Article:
Hank Weldon (center, with arms on shipmate's shoulders) with his crew for training on Catalina Island in 1944.
The full crew of UDT teams that trained on Catalina in WWII.
By DAN KIDDER
The United States Navy Sea, Air and Land (SEAL) teams are a fighting force that has seen action in six major conflicts, been the subject of a handful of movies and has even been featured in a line of video games.
From the beginning, the heroes who have served their country in the field of special operations and unconventional warfare have been trained to be an elite force that finds a way to complete the mission and get home, no matter what.
Valley Center resident Hank Weldon knows what those beginnings were like.
Weldon was one of nearly 40 sailors selected to take part in the U.S. Navy’s Underwater Demolition Teams (UDT), which were formed in 1943 under the direction of Rear Admiral Richard K. Turner, and eventually came to be recognized as the beginning of the SEAL teams.
Weldon, who will turn 88 in May, recalls that he didn’t exactly know what he was getting into at the time.
“I was one of a hundred and eighty recruits, and after we had graduated, there was an Army Master Sergeant and General [William Joseph “Wild Bill”] Donovan came through looking for swimmers,” he says. “Well, I had been a lifeguard at a country club back home in Tulsa, and when they said it’s for a swim team, I had to go and open my mouth.”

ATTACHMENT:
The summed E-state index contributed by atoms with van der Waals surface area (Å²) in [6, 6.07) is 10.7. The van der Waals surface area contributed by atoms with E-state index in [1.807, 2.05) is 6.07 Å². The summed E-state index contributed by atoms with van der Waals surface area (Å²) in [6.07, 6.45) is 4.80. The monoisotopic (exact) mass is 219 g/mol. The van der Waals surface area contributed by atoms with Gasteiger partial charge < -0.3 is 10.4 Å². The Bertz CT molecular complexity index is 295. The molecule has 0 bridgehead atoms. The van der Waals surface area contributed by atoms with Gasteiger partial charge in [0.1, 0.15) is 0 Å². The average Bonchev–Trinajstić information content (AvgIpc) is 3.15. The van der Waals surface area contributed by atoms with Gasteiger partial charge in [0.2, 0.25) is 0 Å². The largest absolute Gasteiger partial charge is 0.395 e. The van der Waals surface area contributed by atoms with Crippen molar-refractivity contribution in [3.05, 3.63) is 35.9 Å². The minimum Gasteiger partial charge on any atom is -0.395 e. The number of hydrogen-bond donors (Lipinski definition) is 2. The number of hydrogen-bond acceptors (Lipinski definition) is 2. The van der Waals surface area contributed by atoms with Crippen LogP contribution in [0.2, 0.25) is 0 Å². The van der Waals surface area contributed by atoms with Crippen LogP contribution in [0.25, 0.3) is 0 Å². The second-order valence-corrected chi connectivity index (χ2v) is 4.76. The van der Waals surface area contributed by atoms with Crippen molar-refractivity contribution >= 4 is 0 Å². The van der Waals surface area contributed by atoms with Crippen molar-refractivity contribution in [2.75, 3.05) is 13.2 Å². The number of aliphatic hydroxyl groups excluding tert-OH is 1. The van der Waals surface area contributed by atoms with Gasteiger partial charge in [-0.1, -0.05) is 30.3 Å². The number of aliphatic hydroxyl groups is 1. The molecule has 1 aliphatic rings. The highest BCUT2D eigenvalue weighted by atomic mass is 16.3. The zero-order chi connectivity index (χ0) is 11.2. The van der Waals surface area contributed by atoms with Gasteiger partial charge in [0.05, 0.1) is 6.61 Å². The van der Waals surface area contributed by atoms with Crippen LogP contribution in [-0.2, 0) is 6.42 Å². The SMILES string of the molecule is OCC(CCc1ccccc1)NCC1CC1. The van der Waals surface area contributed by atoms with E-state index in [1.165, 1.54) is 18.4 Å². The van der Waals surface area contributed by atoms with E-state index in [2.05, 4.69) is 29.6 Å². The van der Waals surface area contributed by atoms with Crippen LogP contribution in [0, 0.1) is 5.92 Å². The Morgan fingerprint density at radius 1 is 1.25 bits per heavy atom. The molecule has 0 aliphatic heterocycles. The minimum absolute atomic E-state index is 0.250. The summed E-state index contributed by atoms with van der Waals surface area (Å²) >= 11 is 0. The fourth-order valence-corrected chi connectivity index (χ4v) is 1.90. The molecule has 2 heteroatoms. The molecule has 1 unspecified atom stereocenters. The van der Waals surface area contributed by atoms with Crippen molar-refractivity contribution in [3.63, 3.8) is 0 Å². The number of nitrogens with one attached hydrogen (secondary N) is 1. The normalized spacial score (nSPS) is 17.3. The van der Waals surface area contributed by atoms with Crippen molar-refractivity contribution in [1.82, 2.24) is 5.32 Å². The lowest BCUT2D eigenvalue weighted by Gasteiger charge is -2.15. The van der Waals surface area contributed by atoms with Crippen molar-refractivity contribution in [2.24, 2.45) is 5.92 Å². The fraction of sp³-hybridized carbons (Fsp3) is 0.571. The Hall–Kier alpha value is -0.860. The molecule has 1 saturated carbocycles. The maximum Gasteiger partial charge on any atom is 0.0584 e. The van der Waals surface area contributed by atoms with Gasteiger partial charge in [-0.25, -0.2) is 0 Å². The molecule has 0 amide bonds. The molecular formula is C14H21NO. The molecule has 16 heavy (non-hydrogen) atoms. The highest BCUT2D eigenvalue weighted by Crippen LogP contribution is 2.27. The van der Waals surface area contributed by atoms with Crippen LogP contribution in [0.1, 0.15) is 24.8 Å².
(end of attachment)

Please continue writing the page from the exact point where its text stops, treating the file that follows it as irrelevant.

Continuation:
General Donovan was the head of the Office of Strategic Services (OSS) during WWII, the forerunner of today’s Central Intelligence Agency (CIA). The team Donovan was putting together was to train for reconnaissance, underwater demolition, infiltrating and exfiltrating by sea and intelligence gathering.
“They had us doing things like diving down ten feet and bringing a manhole cover back up, just to show what we could do in the water,” Weldon says. “After I graduated, they picked out four of us and told us, ‘Here’s your orders, get your rig and get moving.’”
The unit did a bit of traveling before settling in to its new home, and Weldon says that they were still in the dark about what, exactly, they were training for.
“At first we trained with an Army Ranger battalion at Camp Pendleton,” he says. “Then we trained with the OSS at a yacht club in San Clemente, then we went back down the coast to Pendleton. Nobody knew what we were doing.”
The training intensified when the unit went to Catalina Island, and Weldon remembers stealth being of the utmost importance
“We got a rubber raft with a car battery and a motor with a small propeller to haul our demolition equipment,” he says. “When we got to White’s Cove [on Catalina Island], we trained with the OSS. There were about thirty or forty of us, in big part there were ex-lifeguards and guys from the Coast Guard. For practice, they gave us a bunch of dummy TNT at high tide, dropped us off about a half-mile offshore and told us to plant it all along the coast while our COs [commanding officers] kept watch. One of the COs said he thought he saw something, but they didn’t see us. When daylight came, the tide went out and all you could see was the dummy TNT all along the shore.”
The Navy UDT squads served in 12 different missions, mostly in the Pacific Theater of WWII. Weldon and his team were nearly deployed to China during the war, but, as he recalls, “MacArthur wouldn’t let Donovan into the Pacific.”